Alice Xin Liu 刘欣


Alice was born in Beijing but left for London at the age of 7, returning when she was 21. She is a graduate of English Literature, Durham University, but her Chinese cadre grandparents were the main force behind her education.

She has translated poems by Sen Zi for the Copper Canyon Press poetry anthology Push Open the Window and has an ongoing contract with a Chinese publishing house to translate The Letters of Shen Congwen. Her translations have appeared on the website of Granta magazine, Chutzpah!, Asymptote, and Words Without Borders. She is currently translating Han Han's next non-fiction book, compiled by her and her co-translator Joel Martinsen for Simon and Schuster.

As of September 2011, she is the managing editor of Pathlight: New Chinese Writing, a new English literary journal jointly produced by Paper Republic and People's Literature.


Read Now: Around the Web

No One Fought Back Then by Kang He N+1
Last of the Aristocrats by Zhang Yihe Words Without Borders
Petty Thief by A Yi Granta

Original Works

Poem (4)

All Translations

Short story (2)

Novella (1)

Novel (1)

Excerpt (2)

The Paper Republic database exists for reference purposes only. We are not the publisher of these works, are not responsible for their contents, and cannot provide digital or paper copies.


Pathlight "The London Book Fair" issue available to download

By Alice Xin Liu, April 25, '12

The second issue of Pathlight: New Chinese Writing, themed “The London Book Fair,” is now downloadable as Epub (most devices including Apple) and Mobi (Kindle devices) by following this link!

The kind of writing that is coming out of China right now include chick-lit, family-orientated dramas, tales of escape from the rural to the urban, of grievous policies in the countryside, science fiction, and historical epics. It’s possible that we cover all of those topics in the new issue.

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Ou Ning in conversation with Granta

By Alice Xin Liu, November 25, '11

Granta magazine was established in 1889 at the University of Cambridge, named after the river that later became the River Cam.

It has a reputation for being highbrow and presciently published 12 future Booker winners and various Nobel laureates.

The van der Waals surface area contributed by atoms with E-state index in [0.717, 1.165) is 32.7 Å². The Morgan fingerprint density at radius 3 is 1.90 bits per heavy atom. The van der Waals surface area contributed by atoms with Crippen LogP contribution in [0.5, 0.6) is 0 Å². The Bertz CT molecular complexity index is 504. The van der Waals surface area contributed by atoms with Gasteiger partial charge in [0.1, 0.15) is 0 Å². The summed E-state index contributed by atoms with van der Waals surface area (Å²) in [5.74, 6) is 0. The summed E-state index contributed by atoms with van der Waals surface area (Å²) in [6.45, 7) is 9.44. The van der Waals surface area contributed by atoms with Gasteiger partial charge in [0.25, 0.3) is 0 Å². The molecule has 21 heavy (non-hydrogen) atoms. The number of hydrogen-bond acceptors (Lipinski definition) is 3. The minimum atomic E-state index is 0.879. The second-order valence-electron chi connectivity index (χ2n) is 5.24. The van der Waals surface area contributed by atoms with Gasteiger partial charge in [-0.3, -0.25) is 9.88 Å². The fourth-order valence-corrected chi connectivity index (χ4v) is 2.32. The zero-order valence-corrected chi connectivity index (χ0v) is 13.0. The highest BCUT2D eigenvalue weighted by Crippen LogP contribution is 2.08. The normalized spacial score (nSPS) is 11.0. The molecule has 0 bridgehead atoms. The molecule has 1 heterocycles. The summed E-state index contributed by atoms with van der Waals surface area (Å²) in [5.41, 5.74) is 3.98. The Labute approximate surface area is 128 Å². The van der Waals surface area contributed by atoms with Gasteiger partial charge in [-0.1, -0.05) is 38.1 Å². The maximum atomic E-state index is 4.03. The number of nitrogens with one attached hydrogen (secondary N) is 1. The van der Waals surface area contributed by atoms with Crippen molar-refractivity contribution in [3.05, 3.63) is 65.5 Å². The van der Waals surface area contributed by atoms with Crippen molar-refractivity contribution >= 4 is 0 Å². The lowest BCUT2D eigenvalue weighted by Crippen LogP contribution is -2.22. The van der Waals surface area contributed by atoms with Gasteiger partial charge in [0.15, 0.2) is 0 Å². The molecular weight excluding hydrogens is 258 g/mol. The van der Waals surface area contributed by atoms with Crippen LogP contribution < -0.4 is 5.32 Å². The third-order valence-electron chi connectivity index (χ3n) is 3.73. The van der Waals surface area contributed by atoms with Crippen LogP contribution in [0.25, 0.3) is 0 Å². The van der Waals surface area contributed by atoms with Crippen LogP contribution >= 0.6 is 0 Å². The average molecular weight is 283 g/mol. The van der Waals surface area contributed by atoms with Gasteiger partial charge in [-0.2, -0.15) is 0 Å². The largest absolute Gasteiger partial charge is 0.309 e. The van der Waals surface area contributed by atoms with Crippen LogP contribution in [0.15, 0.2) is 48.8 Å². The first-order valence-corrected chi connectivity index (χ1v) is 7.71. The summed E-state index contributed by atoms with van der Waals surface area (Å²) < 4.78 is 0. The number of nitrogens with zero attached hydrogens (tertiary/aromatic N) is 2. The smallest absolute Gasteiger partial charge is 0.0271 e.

Chutzpah! magazine (天南) was established by art curator and poet Ou Ning (欧宁), and so far has only put out four issues. Like Granta, Chutzpah! themes their issues - they are Agrarian Asia, Universal Narratives, Mapping Poetry and Vision of Eros.

On November 20th, the editor and deputy editor of Granta John Freeman and Ellah Allfrey participated in a talk with Ou Ning at One Way Street to discuss the “life and death of literary journals.”

Here is a transcript taken from my notes - readers are welcome to listen to the video linked at the bottom.

John Freeman: Granta was established more than 100 years ago by students at Cambridge. Then American Fulbright scholars restarted it.

Magazines are like blank canvases; without it artists can’t do anything.

Giving writers a space depends on who is available at the time and our ability to find them. Granta’s mission is to find the right writers. We’ve published Czech, Latin American and French writers amongst others, including Kundera, Llosa, Márquez.

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On two recently released novels by Chinese American authors

By Alice Xin Liu, July 14, '10

I was really excited when I saw the title Girl in Translation (published by Penguin), but I didn't know it was going to be a book of literal translation.

The author of Girl in Translation is Jean Kwok. The description on *Girl in Translation is as follows: "When Kimberly Chang and her mother emigrate from Hong Kong to Brooklyn squalor, she quickly begins a secret double life: exceptional schoolgirl during the day, Chinatown sweatshop worker in the evenings."

But what becomes nagging after a while is then obvious - the author translates literally:

"The white disease" for leukemia," “small-hearted" for be careful and "release your heart" for don't worry. Asked about this in the Danwei interview, she said that the reason was this: “It took me ten years to write this novel and one of my goals was to develop a technique that would show English-speaking readers what it was like to be a native speaker of Chinese. I wanted to put the reader into the head and heart of a Chinese immigrant. English comes in garbled and incomprehensible, while the beauty of the Chinese language is easily understood.”

I wonder if when Chinese people say 小心, they really think of small hearts, or when they say 放心, they think of release. With no disrespect for the Kwok, these are just general questions that are interesting.